Key instrument on NASA’s InSight lander is stuck. A Martian rock may be to blame

Credit: CC0 Public Domain NASA’s Mars InSight mission has hit a snag: Its heat probe appears to have struck an obstacle just below the surface of the red planet.

“We are a bit worried,” Spohn wrote in the logbook, “but tend to be optimistic.”

Spohn wrote Tuesday in the logbook.

Its mission is to measure heat escaping from Mars’ interior, which will give scientists clues about the planet’s composition and history.

The mole punched out of its housing and into the Martian soil, making quick progress during the first five minutes.

The Heat Flow and Physical Properties Package, or HP3, was successfully deployed by the lander’s mechanical arm on Feb. 12.

Mission scientists estimate the probe has reached a depth of about a foot, meaning one end of the 16-inch mole is still sticking out of the ground.

This article was summarized automatically with AI / Article-Σ ™/ BuildR BOT™.

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Dancing atoms in perovskite materials provide insight into how solar cells work

A closer look at materials that make up conventional solar cells reveals a nearly rigid arrangement of atoms with little movement.

In hybrid perovskites, a promising class of solar cell materials, the arrangements are more flexible and atoms dance wildly around, an effect that impacts the performance of the solar cells but has been difficult to measure.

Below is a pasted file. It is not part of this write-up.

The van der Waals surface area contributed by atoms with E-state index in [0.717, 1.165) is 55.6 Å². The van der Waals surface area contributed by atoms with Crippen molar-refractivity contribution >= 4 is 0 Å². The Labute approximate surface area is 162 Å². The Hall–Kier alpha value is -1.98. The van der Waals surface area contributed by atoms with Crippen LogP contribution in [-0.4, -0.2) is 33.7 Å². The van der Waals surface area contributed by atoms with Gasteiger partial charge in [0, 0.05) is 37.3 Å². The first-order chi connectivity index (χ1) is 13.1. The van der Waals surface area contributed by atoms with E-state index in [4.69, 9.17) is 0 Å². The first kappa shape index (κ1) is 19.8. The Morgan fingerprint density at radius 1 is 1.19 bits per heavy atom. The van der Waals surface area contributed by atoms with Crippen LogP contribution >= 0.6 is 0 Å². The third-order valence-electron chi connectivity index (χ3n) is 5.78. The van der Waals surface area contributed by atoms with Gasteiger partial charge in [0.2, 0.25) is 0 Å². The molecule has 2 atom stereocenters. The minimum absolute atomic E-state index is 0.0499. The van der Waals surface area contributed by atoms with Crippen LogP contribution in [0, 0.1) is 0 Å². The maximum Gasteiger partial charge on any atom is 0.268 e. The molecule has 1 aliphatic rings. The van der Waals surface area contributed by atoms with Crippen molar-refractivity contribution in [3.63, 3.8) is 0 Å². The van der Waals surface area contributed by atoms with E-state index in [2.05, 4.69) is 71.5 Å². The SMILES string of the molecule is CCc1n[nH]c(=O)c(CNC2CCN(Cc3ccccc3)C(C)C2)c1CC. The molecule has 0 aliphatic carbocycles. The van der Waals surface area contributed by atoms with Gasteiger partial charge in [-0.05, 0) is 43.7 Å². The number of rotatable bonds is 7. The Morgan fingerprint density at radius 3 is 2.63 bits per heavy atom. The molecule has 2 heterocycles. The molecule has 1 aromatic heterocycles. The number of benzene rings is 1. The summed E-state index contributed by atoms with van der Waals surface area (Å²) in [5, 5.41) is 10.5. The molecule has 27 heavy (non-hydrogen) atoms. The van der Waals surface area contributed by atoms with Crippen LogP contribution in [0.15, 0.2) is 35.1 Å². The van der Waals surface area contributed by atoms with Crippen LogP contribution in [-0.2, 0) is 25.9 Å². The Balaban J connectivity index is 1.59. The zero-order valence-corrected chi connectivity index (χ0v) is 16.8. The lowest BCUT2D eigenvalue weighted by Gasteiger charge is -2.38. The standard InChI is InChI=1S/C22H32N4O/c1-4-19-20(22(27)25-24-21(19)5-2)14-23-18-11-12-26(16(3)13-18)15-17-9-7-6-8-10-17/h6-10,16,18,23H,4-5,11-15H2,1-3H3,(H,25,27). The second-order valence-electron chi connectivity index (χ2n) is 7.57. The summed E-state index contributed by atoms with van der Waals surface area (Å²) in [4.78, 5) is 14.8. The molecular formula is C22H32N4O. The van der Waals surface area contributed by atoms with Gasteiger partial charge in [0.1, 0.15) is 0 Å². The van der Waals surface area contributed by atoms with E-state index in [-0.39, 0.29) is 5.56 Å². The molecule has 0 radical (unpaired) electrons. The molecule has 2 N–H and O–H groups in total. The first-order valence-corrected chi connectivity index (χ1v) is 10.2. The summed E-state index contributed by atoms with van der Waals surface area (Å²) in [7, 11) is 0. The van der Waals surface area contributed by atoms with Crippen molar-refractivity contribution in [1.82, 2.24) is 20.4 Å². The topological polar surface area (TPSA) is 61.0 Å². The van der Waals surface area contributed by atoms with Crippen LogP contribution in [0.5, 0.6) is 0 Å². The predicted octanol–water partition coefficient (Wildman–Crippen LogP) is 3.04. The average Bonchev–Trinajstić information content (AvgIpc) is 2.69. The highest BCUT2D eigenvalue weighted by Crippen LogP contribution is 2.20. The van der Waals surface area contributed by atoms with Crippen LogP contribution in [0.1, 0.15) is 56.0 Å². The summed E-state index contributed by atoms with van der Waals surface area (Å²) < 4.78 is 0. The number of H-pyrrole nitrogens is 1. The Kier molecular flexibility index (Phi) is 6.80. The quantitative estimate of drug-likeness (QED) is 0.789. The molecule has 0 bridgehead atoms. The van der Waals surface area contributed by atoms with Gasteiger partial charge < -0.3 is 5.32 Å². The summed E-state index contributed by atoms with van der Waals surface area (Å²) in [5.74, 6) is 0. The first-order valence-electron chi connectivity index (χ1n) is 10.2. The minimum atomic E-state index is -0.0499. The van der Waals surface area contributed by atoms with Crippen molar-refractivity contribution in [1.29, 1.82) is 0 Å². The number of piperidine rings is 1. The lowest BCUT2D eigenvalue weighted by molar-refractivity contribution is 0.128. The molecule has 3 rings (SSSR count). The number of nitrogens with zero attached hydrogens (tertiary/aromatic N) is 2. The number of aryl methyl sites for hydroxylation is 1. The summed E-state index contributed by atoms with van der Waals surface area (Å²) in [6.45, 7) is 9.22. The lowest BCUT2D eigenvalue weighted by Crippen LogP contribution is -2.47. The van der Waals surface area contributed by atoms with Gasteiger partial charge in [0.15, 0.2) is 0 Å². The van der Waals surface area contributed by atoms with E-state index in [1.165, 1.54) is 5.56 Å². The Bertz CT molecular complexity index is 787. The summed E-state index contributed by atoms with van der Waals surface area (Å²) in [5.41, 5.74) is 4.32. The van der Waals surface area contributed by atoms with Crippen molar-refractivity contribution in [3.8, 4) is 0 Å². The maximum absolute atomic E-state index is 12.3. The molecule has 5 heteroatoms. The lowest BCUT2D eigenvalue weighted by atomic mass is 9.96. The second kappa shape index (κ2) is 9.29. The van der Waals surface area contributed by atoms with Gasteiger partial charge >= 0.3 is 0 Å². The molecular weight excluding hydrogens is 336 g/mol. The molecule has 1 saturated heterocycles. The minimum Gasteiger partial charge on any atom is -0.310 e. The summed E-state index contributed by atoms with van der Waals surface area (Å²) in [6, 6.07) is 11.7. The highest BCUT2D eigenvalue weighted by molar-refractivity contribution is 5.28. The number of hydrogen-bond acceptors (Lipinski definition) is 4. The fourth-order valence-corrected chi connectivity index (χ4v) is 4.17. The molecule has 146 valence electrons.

The results could explain why perovskite solar cells are so efficient and aid the quest to design hot-carrier solar cells, a theorized technology that would almost double the efficiency limits of conventional solar cells by converting more sunlight into usable electrical energy.

Perovskite solar cells, which can be produced at room temperature, offer a less expensive and potentially better performing alternative to conventional solar cell materials like silicon, which have to be manufactured at extremely high temperatures to eliminate defects.

A lack of understanding about what makes perovskite materials so efficient at converting sunlight into electricity has been a major hurdle to producing even higher efficiency perovskite solar cells.

“As a consequence, a lot of the foundational knowledge about what makes the materials work is missing. In this research, we provided an important piece of this puzzle by showing what sets them apart from more conventional solar cell materials. This provides us with scientific underpinnings that will allow us to start engineering these materials in a rational way.”

This phenomenon could explain how perovskite solar cells work so well despite the material being riddled with defects that would trap electrons and dampen performance in other materials.

This article was summarized automatically with AI / Article-Σ ™/ BuildR BOT™.

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